0
$\begingroup$

I know displacement maps actually change geometry. However, I find them quite useless for my mesh because in order for it to work, you need a high poly count. I apply displacement maps before I run create normal map.

Am I using them wrong? What's the point if it only works on your high poly? If you're talking about VERY basic stuff like floor tiles, I guess they're useful... On more complex models like landscaping, it it pointless? You can't export the high poly anyway without creating a normal map.

$\endgroup$
1
  • 2
    $\begingroup$ You would use a displacement map to make a (topologically representative) mesh from an image texture. You are correct, this mesh would be high-poly, as displacement requires subdivision. However, if you have applied the displacement, you can bake the Normal details from the high poly mesh to a similar, low poly mesh (thus saving geometry). No "height" information will be altered in the low poly mesh, but its surfaces will reflect light in a fashion consistent with the surface angles that are present in the high poly mesh. $\endgroup$ – Christopher Bennett May 16 at 22:36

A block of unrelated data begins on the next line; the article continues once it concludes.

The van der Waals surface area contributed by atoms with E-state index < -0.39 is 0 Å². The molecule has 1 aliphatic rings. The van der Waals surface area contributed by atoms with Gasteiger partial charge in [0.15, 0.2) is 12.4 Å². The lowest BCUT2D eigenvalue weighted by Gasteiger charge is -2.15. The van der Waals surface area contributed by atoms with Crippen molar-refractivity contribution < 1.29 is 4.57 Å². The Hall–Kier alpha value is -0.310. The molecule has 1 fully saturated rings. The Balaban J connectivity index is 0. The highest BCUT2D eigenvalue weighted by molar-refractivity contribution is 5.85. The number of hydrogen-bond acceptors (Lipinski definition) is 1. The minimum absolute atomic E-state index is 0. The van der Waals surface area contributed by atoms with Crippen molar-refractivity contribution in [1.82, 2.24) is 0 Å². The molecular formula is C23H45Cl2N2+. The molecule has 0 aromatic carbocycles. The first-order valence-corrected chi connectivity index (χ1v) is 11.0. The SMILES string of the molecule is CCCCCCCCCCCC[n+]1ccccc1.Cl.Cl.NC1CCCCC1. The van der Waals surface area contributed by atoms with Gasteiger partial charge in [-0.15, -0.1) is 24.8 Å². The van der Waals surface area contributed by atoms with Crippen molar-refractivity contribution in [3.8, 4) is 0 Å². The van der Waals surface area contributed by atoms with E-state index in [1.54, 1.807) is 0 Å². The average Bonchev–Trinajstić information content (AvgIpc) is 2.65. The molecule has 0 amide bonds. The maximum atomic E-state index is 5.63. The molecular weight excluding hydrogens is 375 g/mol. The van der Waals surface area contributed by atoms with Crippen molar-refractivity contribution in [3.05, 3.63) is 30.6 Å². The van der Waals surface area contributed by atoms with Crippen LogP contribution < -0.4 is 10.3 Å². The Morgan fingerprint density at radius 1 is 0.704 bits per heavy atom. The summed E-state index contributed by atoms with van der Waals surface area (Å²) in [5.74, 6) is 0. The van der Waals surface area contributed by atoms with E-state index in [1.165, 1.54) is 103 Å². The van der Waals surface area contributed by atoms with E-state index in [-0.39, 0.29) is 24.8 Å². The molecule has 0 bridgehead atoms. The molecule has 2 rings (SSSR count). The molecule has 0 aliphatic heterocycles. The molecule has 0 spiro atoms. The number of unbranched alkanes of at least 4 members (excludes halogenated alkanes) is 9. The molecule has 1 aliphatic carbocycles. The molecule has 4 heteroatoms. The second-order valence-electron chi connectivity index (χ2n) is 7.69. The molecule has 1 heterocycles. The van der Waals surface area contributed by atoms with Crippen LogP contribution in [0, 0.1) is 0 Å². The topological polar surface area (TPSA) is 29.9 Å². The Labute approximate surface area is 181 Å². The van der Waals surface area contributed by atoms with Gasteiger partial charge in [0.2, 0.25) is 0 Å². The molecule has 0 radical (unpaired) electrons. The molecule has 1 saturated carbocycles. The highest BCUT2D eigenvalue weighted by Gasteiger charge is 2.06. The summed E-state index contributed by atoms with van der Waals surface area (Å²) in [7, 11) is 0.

2
$\begingroup$

One point to true displacement is that some people use higher poly counts than you do. All the way to adaptive subdivision, which might make a vertex for every screen pixel.

Even at low poly counts, they're useful for low-resolution displacement. You don't need ten million vertices to turn a height map into low-poly terrain.

That doesn't mean they're useful to you. Blender has all sorts of tools that are only useful to some people. In years, I've never bothered to learn how to do camera tracking, for example.

Yes, you can use a displacement map to make a normal map. Simply use your displacement as the input to a displacement node in your material, then bake your normals. This is not the only way to make a normal map, nor is it the only thing one can do with a displacement map.

Displacement maps are useful as bump maps without baking as well, because they deform fine without relying on UV tangents, which allows you to use them on deforming meshes with arbitrary meshes and UV maps-- even without any UV maps at all.

$\endgroup$

Your Answer

By clicking “Post Your Answer”, you agree to our terms of service, privacy policy and cookie policy

Not the answer you're looking for? Browse other questions tagged or ask your own question.